What got you interested in genealogy?
Pam: Mrs. Kirkpatrick, my eighth-grade language arts teacher, gave us an assignment to research where our surname came from. I learned that Boyer was an occupational name similar to Bowman or Bow-yer—an archer, if you will. But I also checked out the two how-to books on genealogy at our town’s library and began a quest for my family history right then—in 1968. My fascination and addiction has only grown over these many years.
Rick: My mother discovered in researching her family that she had five half-siblings she had never met. I took her to Pittsburgh to meet them – I was hooked after that!
What skills from your life “before genealogy” have proven useful to you as a genealogist?
Pam: All those subjects we saw no need for in junior high and high school have practical application to genealogy. Of course history is important, but also sociology and geography—why our family groups moved where they did, why they chose the religion they did (or why they show up in criminal records instead). And geometry has helped me understand deed platting, and biology and chemistry certainly help in learning about DNA and heredity. My past life as a police investigator taught me investigative skills and how to write a concise evidence-based report, both very important for genealogical research. And a career in software training gave me skills as a genealogy instructor and speaker. All genealogists bring many past skills to the table, and they are all valuable.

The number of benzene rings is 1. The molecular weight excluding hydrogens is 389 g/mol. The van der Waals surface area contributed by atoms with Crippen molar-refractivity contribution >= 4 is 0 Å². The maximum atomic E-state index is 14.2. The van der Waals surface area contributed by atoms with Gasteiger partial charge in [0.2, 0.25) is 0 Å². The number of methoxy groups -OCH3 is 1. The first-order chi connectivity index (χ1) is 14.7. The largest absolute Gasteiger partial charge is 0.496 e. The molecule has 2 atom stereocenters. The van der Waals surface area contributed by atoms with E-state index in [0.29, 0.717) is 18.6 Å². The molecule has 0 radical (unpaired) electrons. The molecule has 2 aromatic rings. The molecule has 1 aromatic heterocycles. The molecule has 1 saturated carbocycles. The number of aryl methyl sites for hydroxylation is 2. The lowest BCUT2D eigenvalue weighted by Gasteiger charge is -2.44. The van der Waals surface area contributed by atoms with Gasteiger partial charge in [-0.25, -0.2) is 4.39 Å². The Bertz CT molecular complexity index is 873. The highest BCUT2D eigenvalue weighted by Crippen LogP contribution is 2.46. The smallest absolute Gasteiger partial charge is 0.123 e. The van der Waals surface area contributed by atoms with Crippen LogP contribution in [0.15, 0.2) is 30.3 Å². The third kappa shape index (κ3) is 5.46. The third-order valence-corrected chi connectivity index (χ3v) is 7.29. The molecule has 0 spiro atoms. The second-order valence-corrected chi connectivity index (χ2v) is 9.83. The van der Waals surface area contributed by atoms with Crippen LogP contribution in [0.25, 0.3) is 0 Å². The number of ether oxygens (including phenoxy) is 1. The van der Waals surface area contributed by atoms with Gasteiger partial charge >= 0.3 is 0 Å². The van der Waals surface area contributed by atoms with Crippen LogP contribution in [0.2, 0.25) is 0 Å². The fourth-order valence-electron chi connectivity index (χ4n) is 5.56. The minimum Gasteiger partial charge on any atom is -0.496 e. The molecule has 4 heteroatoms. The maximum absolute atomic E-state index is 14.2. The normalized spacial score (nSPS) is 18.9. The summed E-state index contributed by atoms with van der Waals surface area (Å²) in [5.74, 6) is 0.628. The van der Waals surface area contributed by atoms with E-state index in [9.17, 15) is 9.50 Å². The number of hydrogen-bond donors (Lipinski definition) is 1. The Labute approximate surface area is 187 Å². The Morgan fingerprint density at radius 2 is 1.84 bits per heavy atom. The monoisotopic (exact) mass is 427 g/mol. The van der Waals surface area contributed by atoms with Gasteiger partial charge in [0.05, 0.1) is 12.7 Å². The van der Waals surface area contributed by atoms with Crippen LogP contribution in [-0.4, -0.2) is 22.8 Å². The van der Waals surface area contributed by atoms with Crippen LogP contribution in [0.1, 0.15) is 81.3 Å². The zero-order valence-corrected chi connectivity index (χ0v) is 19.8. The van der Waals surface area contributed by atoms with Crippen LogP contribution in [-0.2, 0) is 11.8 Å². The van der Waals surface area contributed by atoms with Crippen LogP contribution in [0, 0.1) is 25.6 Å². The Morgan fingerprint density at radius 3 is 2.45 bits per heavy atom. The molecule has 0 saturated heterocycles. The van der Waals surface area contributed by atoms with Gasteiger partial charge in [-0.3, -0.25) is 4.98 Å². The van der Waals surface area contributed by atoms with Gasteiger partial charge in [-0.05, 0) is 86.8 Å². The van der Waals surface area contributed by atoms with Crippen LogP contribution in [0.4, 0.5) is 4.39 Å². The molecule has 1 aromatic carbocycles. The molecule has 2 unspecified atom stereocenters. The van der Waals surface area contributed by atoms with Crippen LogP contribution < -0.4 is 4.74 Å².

Rick: As a career military officer I learned a lot about planning and organization. One of the things I learned was the need to pay meticulous attention to details—a great skill for a genealogist.
As you create joint presentations like “Capital Treasures,” how do you divide the work load? For example, is one of you better at technology and one better at writing? Or do you work together on each aspect of the talk?
Pam: We generally divide the work topically. We brainstorm the overall presentation and then set to work individually, eventually bringing our work back together into one Power-Point presentation and one syllabus. I think our joint presentations are stronger because we hit two target audiences. Rick is a “brainiac” with a lot of in-depth knowledge on any given topic. I am a more casual speaker who can decompose a topic and make it understandable to perhaps a beginner.